Para swimming is an adaptation of the sport of swimming for athletes with disabilities. Competitions are held across various distances, apart from middle distance events (800m and 1500m) in breaststroke, backstroke, butterfly, freestyle and the medley.
All athletes compete according to their disability classification set by the sports official governing body, the International Paralympic Committee (IPC), to ensure that the competition is as fair as possible.
History of the Sport:
Para swimming has been a part of the Paralympic program since the 1960 Summer Olympics in Rome, Italy.
Rules – How to Play the Sport:
Rules for the sport are adapted from those set forth by the International Swimming Federation (FINA). Swimmers compete individually in backstroke, breaststroke, butterfly, freestyle, individual medley, and as teams in relay races. At the Paralympics, World Championships and other elite level competitions, swimmers compete in an Olympic-size swimming pool.
Significant differences between able-bodied and para swimming include the starting position and adaptations allowed for visually impaired swimmers. Competitors may start a race by standing on a platform and diving into the pool, as in non-disabled swimming, or by sitting on the platform and diving in, or they may start the race in the water. In events for the blind and visually impaired, people called “tappers” may stand at the end of the pool and use a pole to tap the swimmers when they approach the wall, indicating when the swimmer should turn or end the race. No prostheses or assistive devices may be worn during competition.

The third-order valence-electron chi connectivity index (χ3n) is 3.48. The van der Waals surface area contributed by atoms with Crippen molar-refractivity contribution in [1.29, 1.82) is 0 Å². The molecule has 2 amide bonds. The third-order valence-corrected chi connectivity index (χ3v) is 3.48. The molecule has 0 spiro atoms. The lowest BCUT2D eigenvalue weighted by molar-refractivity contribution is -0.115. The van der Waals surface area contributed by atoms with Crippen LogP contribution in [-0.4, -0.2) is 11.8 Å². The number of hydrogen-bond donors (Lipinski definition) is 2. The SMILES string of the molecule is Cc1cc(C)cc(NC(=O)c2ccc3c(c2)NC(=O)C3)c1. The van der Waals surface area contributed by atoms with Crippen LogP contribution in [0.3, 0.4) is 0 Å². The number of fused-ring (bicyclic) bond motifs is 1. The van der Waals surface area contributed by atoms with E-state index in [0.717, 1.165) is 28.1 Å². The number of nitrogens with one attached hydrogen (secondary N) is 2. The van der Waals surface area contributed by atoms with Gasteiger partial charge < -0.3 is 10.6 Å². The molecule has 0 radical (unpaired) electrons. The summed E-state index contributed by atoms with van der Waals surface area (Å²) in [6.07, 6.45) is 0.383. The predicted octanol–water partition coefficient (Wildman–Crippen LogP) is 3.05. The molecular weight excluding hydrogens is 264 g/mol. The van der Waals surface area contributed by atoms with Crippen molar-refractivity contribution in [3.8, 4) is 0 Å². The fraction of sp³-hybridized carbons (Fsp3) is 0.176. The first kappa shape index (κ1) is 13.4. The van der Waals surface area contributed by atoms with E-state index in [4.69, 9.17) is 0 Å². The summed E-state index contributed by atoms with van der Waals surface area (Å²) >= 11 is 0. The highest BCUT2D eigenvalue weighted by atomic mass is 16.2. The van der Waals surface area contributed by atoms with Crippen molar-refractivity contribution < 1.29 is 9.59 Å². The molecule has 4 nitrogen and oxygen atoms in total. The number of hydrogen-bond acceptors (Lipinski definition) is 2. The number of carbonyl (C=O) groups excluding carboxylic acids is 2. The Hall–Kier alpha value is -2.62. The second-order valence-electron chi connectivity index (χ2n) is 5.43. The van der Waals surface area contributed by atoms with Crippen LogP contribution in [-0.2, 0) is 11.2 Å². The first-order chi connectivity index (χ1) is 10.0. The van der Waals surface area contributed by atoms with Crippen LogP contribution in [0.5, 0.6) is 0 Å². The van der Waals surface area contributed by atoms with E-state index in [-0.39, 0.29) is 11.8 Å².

To be eligible to compete in Para swimming, a person must have an eligible impairment and meet the minimum impairment criteria set out in the World Para Swimming Classification Rules and Regulations.
World Para Swimming caters for three impairment groups – physical, intellectual and vision impairment. There are 10 eligible impairment types in Para swimming.
Eligible impairments for para swimming include: Impaired Muscle Power, Limb Deficiency, Leg Length Difference, Short Stature, Hypertonia, Ataxia, Athetosis, Impaired Passive Range of Movement, Vision Impairment and Intellectual Impairment.